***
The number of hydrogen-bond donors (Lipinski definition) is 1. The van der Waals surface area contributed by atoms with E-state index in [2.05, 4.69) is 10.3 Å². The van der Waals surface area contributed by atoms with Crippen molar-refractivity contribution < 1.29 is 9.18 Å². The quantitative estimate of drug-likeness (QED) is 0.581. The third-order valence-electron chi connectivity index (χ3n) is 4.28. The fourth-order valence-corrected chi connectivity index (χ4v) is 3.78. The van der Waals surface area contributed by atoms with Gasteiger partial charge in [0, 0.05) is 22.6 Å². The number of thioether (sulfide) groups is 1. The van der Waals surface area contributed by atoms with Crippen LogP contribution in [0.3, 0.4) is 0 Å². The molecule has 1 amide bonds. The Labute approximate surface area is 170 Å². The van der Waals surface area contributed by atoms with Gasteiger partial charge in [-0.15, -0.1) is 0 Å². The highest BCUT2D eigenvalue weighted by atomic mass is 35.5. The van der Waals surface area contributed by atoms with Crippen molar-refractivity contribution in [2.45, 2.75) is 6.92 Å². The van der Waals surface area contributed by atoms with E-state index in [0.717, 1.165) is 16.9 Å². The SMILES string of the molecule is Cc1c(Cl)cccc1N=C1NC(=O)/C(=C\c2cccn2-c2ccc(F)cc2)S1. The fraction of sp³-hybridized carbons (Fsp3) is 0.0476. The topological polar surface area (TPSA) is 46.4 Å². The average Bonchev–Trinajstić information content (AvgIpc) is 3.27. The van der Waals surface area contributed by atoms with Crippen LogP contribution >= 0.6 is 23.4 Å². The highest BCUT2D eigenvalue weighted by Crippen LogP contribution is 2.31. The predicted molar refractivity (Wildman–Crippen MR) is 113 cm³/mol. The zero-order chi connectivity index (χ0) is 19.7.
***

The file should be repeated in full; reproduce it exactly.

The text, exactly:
The number of hydrogen-bond donors (Lipinski definition) is 1. The van der Waals surface area contributed by atoms with E-state index in [2.05, 4.69) is 10.3 Å². The van der Waals surface area contributed by atoms with Crippen molar-refractivity contribution < 1.29 is 9.18 Å². The quantitative estimate of drug-likeness (QED) is 0.581. The third-order valence-electron chi connectivity index (χ3n) is 4.28. The fourth-order valence-corrected chi connectivity index (χ4v) is 3.78. The van der Waals surface area contributed by atoms with Gasteiger partial charge in [0, 0.05) is 22.6 Å². The number of thioether (sulfide) groups is 1. The van der Waals surface area contributed by atoms with Crippen LogP contribution in [0.3, 0.4) is 0 Å². The molecule has 1 amide bonds. The Labute approximate surface area is 170 Å². The van der Waals surface area contributed by atoms with Gasteiger partial charge in [-0.15, -0.1) is 0 Å². The highest BCUT2D eigenvalue weighted by atomic mass is 35.5. The van der Waals surface area contributed by atoms with Crippen molar-refractivity contribution in [2.45, 2.75) is 6.92 Å². The van der Waals surface area contributed by atoms with E-state index in [0.717, 1.165) is 16.9 Å². The SMILES string of the molecule is Cc1c(Cl)cccc1N=C1NC(=O)/C(=C\c2cccn2-c2ccc(F)cc2)S1. The fraction of sp³-hybridized carbons (Fsp3) is 0.0476. The topological polar surface area (TPSA) is 46.4 Å². The average Bonchev–Trinajstić information content (AvgIpc) is 3.27. The van der Waals surface area contributed by atoms with Crippen LogP contribution >= 0.6 is 23.4 Å². The highest BCUT2D eigenvalue weighted by Crippen LogP contribution is 2.31. The predicted molar refractivity (Wildman–Crippen MR) is 113 cm³/mol. The zero-order chi connectivity index (χ0) is 19.7.